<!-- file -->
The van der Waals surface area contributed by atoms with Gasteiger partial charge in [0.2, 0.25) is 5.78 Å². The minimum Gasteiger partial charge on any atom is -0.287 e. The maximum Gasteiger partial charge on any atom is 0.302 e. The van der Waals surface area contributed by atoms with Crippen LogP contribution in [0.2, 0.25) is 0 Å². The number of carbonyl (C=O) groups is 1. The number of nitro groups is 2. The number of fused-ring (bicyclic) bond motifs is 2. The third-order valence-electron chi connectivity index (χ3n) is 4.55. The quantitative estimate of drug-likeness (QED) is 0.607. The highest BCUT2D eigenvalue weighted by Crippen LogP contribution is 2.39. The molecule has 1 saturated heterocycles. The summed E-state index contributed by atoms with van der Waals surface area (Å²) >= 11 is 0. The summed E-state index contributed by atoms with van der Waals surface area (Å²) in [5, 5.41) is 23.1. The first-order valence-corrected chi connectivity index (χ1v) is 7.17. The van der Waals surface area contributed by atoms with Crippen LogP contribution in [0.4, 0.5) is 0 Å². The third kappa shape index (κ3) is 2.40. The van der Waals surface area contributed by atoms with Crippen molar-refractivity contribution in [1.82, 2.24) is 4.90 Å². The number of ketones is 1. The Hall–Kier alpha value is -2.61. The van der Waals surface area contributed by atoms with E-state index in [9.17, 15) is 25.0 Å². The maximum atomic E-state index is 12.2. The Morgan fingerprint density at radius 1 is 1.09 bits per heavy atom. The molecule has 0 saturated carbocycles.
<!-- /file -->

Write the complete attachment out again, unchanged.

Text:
The van der Waals surface area contributed by atoms with Gasteiger partial charge in [0.2, 0.25) is 5.78 Å². The minimum Gasteiger partial charge on any atom is -0.287 e. The maximum Gasteiger partial charge on any atom is 0.302 e. The van der Waals surface area contributed by atoms with Crippen LogP contribution in [0.2, 0.25) is 0 Å². The number of carbonyl (C=O) groups is 1. The number of nitro groups is 2. The number of fused-ring (bicyclic) bond motifs is 2. The third-order valence-electron chi connectivity index (χ3n) is 4.55. The quantitative estimate of drug-likeness (QED) is 0.607. The highest BCUT2D eigenvalue weighted by Crippen LogP contribution is 2.39. The molecule has 1 saturated heterocycles. The summed E-state index contributed by atoms with van der Waals surface area (Å²) >= 11 is 0. The summed E-state index contributed by atoms with van der Waals surface area (Å²) in [5, 5.41) is 23.1. The first-order valence-corrected chi connectivity index (χ1v) is 7.17. The van der Waals surface area contributed by atoms with Crippen LogP contribution in [0.4, 0.5) is 0 Å². The third kappa shape index (κ3) is 2.40. The van der Waals surface area contributed by atoms with Crippen molar-refractivity contribution in [1.82, 2.24) is 4.90 Å². The number of ketones is 1. The Hall–Kier alpha value is -2.61. The van der Waals surface area contributed by atoms with E-state index in [9.17, 15) is 25.0 Å². The maximum atomic E-state index is 12.2. The Morgan fingerprint density at radius 1 is 1.09 bits per heavy atom. The molecule has 0 saturated carbocycles.